Futures on the Dow and broader U.S. stock market rallied in overnight trading Thursday, though gains were limited by ongoing fears of a devastating recession post-coronavirus.
Futures on all three major U.S. indexes moved higher in after-hours trading. The Dow Jones Industrial Average futures contract rallied by as much as 115 points before paring gains. The June contract is currently holding gains of 51 points or 0.2%.
S&P 500 futures rose 0.2%, while Nasdaq 100 mini futures added 0.3%.
The Dow is coming off an impressive 377-point rally in New York, snapping a three-day skid in the process. Still, the blue-chip index is down more than 4% from its Apr. 29 peak.
Equities have rebounded sharply from their March lows, but activity over the past two weeks suggests the rally is losing steam. Financials, real estate, and utilities have swung back into correction territory this month.
In market-speak, a correction is a decline of 10% or more from a recent high. A full-blown bear market is when assets fall 20% or more from their most recent peak.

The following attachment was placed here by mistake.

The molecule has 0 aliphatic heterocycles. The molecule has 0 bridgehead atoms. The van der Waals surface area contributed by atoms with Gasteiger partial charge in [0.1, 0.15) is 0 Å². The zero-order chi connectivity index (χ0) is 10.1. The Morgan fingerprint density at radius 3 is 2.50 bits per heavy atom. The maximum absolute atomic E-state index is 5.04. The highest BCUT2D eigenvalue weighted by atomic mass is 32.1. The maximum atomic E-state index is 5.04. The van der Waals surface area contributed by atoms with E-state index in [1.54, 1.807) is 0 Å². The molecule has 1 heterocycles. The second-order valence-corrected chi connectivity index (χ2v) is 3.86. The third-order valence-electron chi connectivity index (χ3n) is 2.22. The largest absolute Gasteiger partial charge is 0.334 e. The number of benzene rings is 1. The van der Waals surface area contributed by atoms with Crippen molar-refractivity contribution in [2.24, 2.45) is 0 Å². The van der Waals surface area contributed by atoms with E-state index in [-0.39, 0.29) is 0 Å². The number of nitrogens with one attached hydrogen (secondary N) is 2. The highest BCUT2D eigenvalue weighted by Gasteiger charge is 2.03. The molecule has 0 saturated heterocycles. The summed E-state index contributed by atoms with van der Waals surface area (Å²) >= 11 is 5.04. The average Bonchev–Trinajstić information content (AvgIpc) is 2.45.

The market’s relief rally is looking more like a bear trap now that investors are getting a sense of just how bad the economy is faring amid coronavirus.
Consumer confidence–generally seen as a lagging indicator for the stock market–plunged to a six-year low last week, according to Bloomberg. Confidence hasn’t crashed this hard since the lead-up to the financial crisis and, before that, the Dot Com bubble.
The latest government data continue to show an economy that’s reeling from government lockdown orders. Jobless claims rose by nearly 3 million for the week ended May 9, pushing the eight-week total to 36.5 million.
To get a sense of just how stark those numbers are, consider that the worst week of the 2008 financial crisis produced 665,000 new claims.
Adding to the downbeat sentiment is Jerome Powell, the Federal Reserve Chairman who warned this week that the economic recovery would take longer to play out.
The Fed is so dovish right now that futures traders expect interest rates to go negative in 2020. While negative rates may appease President Trump, they’ve been tried elsewhere with minimal success (to put it mildly).
Peter Schiff of Euro Pacific Capital provided Trump with some level-headed reasoning on why negative rates can be disastrous:
Negative rates “are a transfer of wealth from savers to earners,” Schiff said, adding that “the inflation created to make negative rates possible will hurt wage earners too…”
This article was edited by Josiah Wilmoth.